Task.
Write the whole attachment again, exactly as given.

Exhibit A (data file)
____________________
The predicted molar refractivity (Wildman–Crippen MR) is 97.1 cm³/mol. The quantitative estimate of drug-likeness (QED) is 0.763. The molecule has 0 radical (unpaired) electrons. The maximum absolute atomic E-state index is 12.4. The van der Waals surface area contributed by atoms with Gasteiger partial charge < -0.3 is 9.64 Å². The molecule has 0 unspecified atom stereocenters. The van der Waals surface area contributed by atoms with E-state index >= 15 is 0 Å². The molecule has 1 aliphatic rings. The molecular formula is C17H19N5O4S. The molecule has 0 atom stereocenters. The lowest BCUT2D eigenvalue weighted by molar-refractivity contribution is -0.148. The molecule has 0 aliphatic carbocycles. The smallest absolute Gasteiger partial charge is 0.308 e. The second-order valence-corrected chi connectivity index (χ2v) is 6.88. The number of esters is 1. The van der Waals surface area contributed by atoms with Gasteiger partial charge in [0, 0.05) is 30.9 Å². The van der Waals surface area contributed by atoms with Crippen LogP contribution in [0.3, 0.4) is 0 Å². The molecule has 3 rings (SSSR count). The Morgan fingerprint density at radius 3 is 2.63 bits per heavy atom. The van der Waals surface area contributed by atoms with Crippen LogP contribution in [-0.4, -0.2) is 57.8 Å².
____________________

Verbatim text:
The predicted molar refractivity (Wildman–Crippen MR) is 97.1 cm³/mol. The quantitative estimate of drug-likeness (QED) is 0.763. The molecule has 0 radical (unpaired) electrons. The maximum absolute atomic E-state index is 12.4. The van der Waals surface area contributed by atoms with Gasteiger partial charge < -0.3 is 9.64 Å². The molecule has 0 unspecified atom stereocenters. The van der Waals surface area contributed by atoms with E-state index >= 15 is 0 Å². The molecule has 1 aliphatic rings. The molecular formula is C17H19N5O4S. The molecule has 0 atom stereocenters. The lowest BCUT2D eigenvalue weighted by molar-refractivity contribution is -0.148. The molecule has 0 aliphatic carbocycles. The smallest absolute Gasteiger partial charge is 0.308 e. The second-order valence-corrected chi connectivity index (χ2v) is 6.88. The number of esters is 1. The van der Waals surface area contributed by atoms with Gasteiger partial charge in [0, 0.05) is 30.9 Å². The van der Waals surface area contributed by atoms with Crippen LogP contribution in [0.3, 0.4) is 0 Å². The molecule has 3 rings (SSSR count). The Morgan fingerprint density at radius 3 is 2.63 bits per heavy atom. The van der Waals surface area contributed by atoms with Crippen LogP contribution in [-0.4, -0.2) is 57.8 Å².